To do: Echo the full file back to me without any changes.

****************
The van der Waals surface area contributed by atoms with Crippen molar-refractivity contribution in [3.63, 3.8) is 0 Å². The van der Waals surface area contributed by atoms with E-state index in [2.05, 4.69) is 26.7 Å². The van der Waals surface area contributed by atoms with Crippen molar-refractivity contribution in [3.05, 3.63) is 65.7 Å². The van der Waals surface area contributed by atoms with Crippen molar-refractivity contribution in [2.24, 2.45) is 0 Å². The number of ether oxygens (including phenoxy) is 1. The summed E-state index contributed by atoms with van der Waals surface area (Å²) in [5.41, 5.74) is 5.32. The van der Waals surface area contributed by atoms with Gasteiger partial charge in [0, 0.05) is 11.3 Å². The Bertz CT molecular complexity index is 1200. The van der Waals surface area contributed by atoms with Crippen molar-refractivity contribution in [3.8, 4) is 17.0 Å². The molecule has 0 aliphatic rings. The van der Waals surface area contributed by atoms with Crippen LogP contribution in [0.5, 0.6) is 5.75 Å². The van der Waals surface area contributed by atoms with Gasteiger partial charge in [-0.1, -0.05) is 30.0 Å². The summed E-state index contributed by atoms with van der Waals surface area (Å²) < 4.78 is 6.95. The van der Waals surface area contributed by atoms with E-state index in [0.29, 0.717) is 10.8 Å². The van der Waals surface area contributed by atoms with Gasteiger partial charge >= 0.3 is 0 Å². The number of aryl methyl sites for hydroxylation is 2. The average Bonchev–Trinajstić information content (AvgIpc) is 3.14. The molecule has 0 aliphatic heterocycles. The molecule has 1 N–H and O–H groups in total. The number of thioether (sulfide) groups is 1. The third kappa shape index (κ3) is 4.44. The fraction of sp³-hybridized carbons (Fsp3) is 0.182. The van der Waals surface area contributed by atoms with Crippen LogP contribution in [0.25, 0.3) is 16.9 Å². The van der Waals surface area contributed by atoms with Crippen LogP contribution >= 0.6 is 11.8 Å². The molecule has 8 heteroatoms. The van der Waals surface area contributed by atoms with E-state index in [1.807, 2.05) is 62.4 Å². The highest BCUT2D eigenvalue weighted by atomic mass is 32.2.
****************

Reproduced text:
The van der Waals surface area contributed by atoms with Crippen molar-refractivity contribution in [3.63, 3.8) is 0 Å². The van der Waals surface area contributed by atoms with E-state index in [2.05, 4.69) is 26.7 Å². The van der Waals surface area contributed by atoms with Crippen molar-refractivity contribution in [3.05, 3.63) is 65.7 Å². The van der Waals surface area contributed by atoms with Crippen molar-refractivity contribution in [2.24, 2.45) is 0 Å². The number of ether oxygens (including phenoxy) is 1. The summed E-state index contributed by atoms with van der Waals surface area (Å²) in [5.41, 5.74) is 5.32. The van der Waals surface area contributed by atoms with Gasteiger partial charge in [0, 0.05) is 11.3 Å². The Bertz CT molecular complexity index is 1200. The van der Waals surface area contributed by atoms with Crippen molar-refractivity contribution in [3.8, 4) is 17.0 Å². The molecule has 0 aliphatic rings. The van der Waals surface area contributed by atoms with Crippen LogP contribution in [0.5, 0.6) is 5.75 Å². The van der Waals surface area contributed by atoms with Gasteiger partial charge in [-0.1, -0.05) is 30.0 Å². The summed E-state index contributed by atoms with van der Waals surface area (Å²) < 4.78 is 6.95. The van der Waals surface area contributed by atoms with E-state index in [0.29, 0.717) is 10.8 Å². The van der Waals surface area contributed by atoms with Gasteiger partial charge >= 0.3 is 0 Å². The number of aryl methyl sites for hydroxylation is 2. The average Bonchev–Trinajstić information content (AvgIpc) is 3.14. The molecule has 0 aliphatic heterocycles. The molecule has 1 N–H and O–H groups in total. The number of thioether (sulfide) groups is 1. The third kappa shape index (κ3) is 4.44. The fraction of sp³-hybridized carbons (Fsp3) is 0.182. The van der Waals surface area contributed by atoms with Crippen LogP contribution in [0.25, 0.3) is 16.9 Å². The van der Waals surface area contributed by atoms with Crippen LogP contribution >= 0.6 is 11.8 Å². The molecule has 8 heteroatoms. The van der Waals surface area contributed by atoms with E-state index in [1.807, 2.05) is 62.4 Å². The highest BCUT2D eigenvalue weighted by atomic mass is 32.2.